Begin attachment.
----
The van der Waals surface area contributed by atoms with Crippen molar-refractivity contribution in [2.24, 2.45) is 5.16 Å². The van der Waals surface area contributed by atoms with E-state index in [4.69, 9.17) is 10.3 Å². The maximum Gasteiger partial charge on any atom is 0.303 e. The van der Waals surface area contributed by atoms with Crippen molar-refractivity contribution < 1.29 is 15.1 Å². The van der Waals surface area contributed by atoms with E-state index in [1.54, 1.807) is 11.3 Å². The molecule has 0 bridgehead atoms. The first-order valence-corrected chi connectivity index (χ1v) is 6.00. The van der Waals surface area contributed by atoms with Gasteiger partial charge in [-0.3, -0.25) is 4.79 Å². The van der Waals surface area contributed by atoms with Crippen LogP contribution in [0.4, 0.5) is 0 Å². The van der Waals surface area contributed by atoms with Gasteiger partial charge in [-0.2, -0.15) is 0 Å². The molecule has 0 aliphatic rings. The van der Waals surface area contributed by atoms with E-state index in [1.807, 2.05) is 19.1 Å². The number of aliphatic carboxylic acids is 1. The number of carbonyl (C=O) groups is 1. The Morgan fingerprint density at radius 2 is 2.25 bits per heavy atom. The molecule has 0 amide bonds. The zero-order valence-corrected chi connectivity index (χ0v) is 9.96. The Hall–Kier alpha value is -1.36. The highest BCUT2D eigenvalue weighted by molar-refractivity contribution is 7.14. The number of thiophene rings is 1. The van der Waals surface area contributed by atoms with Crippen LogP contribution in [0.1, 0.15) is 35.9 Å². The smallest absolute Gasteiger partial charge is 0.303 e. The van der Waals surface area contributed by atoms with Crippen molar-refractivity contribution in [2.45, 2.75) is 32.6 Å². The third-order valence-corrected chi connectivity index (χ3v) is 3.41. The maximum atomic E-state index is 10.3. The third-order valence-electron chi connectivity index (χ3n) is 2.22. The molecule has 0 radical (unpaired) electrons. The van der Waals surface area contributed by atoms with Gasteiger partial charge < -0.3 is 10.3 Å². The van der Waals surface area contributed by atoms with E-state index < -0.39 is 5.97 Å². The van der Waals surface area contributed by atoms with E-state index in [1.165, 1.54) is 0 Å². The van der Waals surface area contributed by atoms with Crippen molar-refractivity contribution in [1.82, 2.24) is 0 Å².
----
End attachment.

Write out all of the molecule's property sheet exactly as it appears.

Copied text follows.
The van der Waals surface area contributed by atoms with Crippen molar-refractivity contribution in [2.24, 2.45) is 5.16 Å². The van der Waals surface area contributed by atoms with E-state index in [4.69, 9.17) is 10.3 Å². The maximum Gasteiger partial charge on any atom is 0.303 e. The van der Waals surface area contributed by atoms with Crippen molar-refractivity contribution < 1.29 is 15.1 Å². The van der Waals surface area contributed by atoms with E-state index in [1.54, 1.807) is 11.3 Å². The molecule has 0 bridgehead atoms. The first-order valence-corrected chi connectivity index (χ1v) is 6.00. The van der Waals surface area contributed by atoms with Gasteiger partial charge in [-0.3, -0.25) is 4.79 Å². The van der Waals surface area contributed by atoms with Crippen LogP contribution in [0.4, 0.5) is 0 Å². The van der Waals surface area contributed by atoms with Gasteiger partial charge in [-0.2, -0.15) is 0 Å². The molecule has 0 aliphatic rings. The van der Waals surface area contributed by atoms with E-state index in [1.807, 2.05) is 19.1 Å². The number of aliphatic carboxylic acids is 1. The number of carbonyl (C=O) groups is 1. The Morgan fingerprint density at radius 2 is 2.25 bits per heavy atom. The molecule has 0 amide bonds. The zero-order valence-corrected chi connectivity index (χ0v) is 9.96. The Hall–Kier alpha value is -1.36. The highest BCUT2D eigenvalue weighted by molar-refractivity contribution is 7.14. The number of thiophene rings is 1. The van der Waals surface area contributed by atoms with Crippen LogP contribution in [0.1, 0.15) is 35.9 Å². The smallest absolute Gasteiger partial charge is 0.303 e. The van der Waals surface area contributed by atoms with Crippen molar-refractivity contribution in [2.45, 2.75) is 32.6 Å². The third-order valence-corrected chi connectivity index (χ3v) is 3.41. The maximum atomic E-state index is 10.3. The third-order valence-electron chi connectivity index (χ3n) is 2.22. The molecule has 0 radical (unpaired) electrons. The van der Waals surface area contributed by atoms with Gasteiger partial charge < -0.3 is 10.3 Å². The van der Waals surface area contributed by atoms with E-state index < -0.39 is 5.97 Å². The van der Waals surface area contributed by atoms with E-state index in [1.165, 1.54) is 0 Å². The van der Waals surface area contributed by atoms with Crippen molar-refractivity contribution in [1.82, 2.24) is 0 Å².